Several reasons.For what it's worth, what's interesting is that out of Texas's huge metropolitan areas, only one of them--the Houston metropolitan area--is actually located near the coast:
A.It's large and like California and did have more room for people and major cities.
B.American settlers flooded Texas pre annexation. Like California with the Gold Rush, Texas became a destination for mass settlement(despite for bad reasons, similar to Kansas and Nebraska) and it's population rose. Furthermore the establishment of Texas came at a time when the West whether it be the US Louisiana Purchase or Spanish held California territory had barely been settled. Spain never intended to mass settle the new world they stumbled into ruling the Aztec and Incan Empires. After those empires were taken over, there was really no reason to send lots of people further north, they had inherited the political infrastructure to the south, to the north there was nothing to inherit. Americans flooding to Texas provided infrastructure in the West decades before the Second Homestead Act and the Transcontinental railroad. Up to that point, Kansas and Nebraska the nearest Louisiana states west of the Mississippi had only been nominally settled(barring bleeding Kansas fiasco) there was no reason for large groups to go further west until you had the cities in Texas and California(Salt Lake is an exception but that was a religious migration it's not like there was an infinite amount of people looking to go there. Even today there's really just a belt of major centers in the Southwest(Denver, Vegas, Phoenix, Albuquerque, Oklahoma City)Louisiana and the land ceded by Mexico is largely still empty.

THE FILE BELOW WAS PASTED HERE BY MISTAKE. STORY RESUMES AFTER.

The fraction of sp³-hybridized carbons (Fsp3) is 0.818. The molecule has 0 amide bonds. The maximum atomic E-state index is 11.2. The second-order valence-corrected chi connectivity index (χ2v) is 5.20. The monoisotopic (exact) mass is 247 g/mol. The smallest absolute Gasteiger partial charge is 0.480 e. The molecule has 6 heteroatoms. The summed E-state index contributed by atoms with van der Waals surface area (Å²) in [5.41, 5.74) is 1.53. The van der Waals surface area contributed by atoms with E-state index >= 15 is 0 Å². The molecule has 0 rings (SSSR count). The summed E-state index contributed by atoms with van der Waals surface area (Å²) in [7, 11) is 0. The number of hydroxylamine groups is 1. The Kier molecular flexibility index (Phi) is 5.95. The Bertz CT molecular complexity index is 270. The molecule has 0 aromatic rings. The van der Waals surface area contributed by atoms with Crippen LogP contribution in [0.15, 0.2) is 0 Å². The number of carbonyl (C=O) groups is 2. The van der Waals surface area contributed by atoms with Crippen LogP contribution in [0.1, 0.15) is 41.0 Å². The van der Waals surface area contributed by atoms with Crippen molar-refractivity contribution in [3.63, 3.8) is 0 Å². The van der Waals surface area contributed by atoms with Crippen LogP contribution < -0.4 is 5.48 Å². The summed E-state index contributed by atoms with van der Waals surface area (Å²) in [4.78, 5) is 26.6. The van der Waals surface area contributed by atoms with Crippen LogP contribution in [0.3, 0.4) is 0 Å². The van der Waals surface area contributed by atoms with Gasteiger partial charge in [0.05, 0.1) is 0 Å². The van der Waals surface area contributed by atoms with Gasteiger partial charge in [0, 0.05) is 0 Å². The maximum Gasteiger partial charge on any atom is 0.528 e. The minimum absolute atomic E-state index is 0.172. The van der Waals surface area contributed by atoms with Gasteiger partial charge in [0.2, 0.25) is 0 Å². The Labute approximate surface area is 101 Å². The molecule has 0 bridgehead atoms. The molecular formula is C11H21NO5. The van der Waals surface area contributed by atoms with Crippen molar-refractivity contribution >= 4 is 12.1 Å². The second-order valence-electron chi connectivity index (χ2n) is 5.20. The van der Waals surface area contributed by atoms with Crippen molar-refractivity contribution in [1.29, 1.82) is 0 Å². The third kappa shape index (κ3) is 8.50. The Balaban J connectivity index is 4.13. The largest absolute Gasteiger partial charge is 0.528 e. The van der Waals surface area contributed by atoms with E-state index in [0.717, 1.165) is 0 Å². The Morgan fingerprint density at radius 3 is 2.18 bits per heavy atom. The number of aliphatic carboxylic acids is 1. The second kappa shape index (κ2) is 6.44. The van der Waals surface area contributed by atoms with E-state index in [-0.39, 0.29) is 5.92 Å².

In terms of Mississippi and Alabama those states were(largely)an extension of Georgia in the way Tennessee is an extension of North Carolina. It's hard to say why Tennessee has done(considerably better) and despite being the second main battle ground of the US civil war. But with Mississippi and Alabama I'm going to venture a guess they are victims of New Orleans decline. While New Orleans is still a big city and all In the early 1800s it was THE big city in the South(Texas didn't exist) given it's location on the mouth of the Mississippi. New Orleans didn't have that role anymore with the rise of the railroad and it's hard to imagine Mississippi and Alabama didn't suffer from that.